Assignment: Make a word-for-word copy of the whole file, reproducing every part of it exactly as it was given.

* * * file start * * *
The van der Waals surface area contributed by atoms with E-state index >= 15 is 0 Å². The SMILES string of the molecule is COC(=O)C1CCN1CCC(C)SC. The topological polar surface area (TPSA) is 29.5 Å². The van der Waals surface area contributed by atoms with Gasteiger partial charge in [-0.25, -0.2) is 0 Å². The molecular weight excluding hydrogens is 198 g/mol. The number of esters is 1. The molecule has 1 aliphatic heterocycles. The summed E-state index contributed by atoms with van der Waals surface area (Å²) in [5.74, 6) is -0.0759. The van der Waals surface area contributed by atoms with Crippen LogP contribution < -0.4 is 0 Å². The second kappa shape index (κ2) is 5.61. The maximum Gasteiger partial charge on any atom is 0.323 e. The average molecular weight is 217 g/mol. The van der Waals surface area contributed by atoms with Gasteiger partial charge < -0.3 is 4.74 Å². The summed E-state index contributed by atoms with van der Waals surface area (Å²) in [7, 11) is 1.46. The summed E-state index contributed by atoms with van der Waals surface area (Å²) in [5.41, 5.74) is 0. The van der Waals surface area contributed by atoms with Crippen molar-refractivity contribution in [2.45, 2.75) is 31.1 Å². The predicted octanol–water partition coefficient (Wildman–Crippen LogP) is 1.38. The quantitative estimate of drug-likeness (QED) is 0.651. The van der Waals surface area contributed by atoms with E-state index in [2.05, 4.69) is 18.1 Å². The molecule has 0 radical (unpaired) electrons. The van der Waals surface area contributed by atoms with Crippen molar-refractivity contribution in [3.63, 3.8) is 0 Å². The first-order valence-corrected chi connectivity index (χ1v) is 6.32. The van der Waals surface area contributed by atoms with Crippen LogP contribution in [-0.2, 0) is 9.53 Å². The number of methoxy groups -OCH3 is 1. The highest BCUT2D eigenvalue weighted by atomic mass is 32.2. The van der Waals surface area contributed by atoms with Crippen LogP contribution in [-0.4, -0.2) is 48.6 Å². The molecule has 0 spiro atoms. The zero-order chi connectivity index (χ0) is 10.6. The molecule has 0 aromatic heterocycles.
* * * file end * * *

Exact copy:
The van der Waals surface area contributed by atoms with E-state index >= 15 is 0 Å². The SMILES string of the molecule is COC(=O)C1CCN1CCC(C)SC. The topological polar surface area (TPSA) is 29.5 Å². The van der Waals surface area contributed by atoms with Gasteiger partial charge in [-0.25, -0.2) is 0 Å². The molecular weight excluding hydrogens is 198 g/mol. The number of esters is 1. The molecule has 1 aliphatic heterocycles. The summed E-state index contributed by atoms with van der Waals surface area (Å²) in [5.74, 6) is -0.0759. The van der Waals surface area contributed by atoms with Crippen LogP contribution < -0.4 is 0 Å². The second kappa shape index (κ2) is 5.61. The maximum Gasteiger partial charge on any atom is 0.323 e. The average molecular weight is 217 g/mol. The van der Waals surface area contributed by atoms with Gasteiger partial charge < -0.3 is 4.74 Å². The summed E-state index contributed by atoms with van der Waals surface area (Å²) in [7, 11) is 1.46. The summed E-state index contributed by atoms with van der Waals surface area (Å²) in [5.41, 5.74) is 0. The van der Waals surface area contributed by atoms with Crippen molar-refractivity contribution in [2.45, 2.75) is 31.1 Å². The predicted octanol–water partition coefficient (Wildman–Crippen LogP) is 1.38. The quantitative estimate of drug-likeness (QED) is 0.651. The van der Waals surface area contributed by atoms with E-state index in [2.05, 4.69) is 18.1 Å². The molecule has 0 radical (unpaired) electrons. The van der Waals surface area contributed by atoms with Crippen molar-refractivity contribution in [3.63, 3.8) is 0 Å². The first-order valence-corrected chi connectivity index (χ1v) is 6.32. The van der Waals surface area contributed by atoms with Crippen LogP contribution in [-0.2, 0) is 9.53 Å². The number of methoxy groups -OCH3 is 1. The highest BCUT2D eigenvalue weighted by atomic mass is 32.2. The van der Waals surface area contributed by atoms with Crippen LogP contribution in [-0.4, -0.2) is 48.6 Å². The molecule has 0 spiro atoms. The zero-order chi connectivity index (χ0) is 10.6. The molecule has 0 aromatic heterocycles.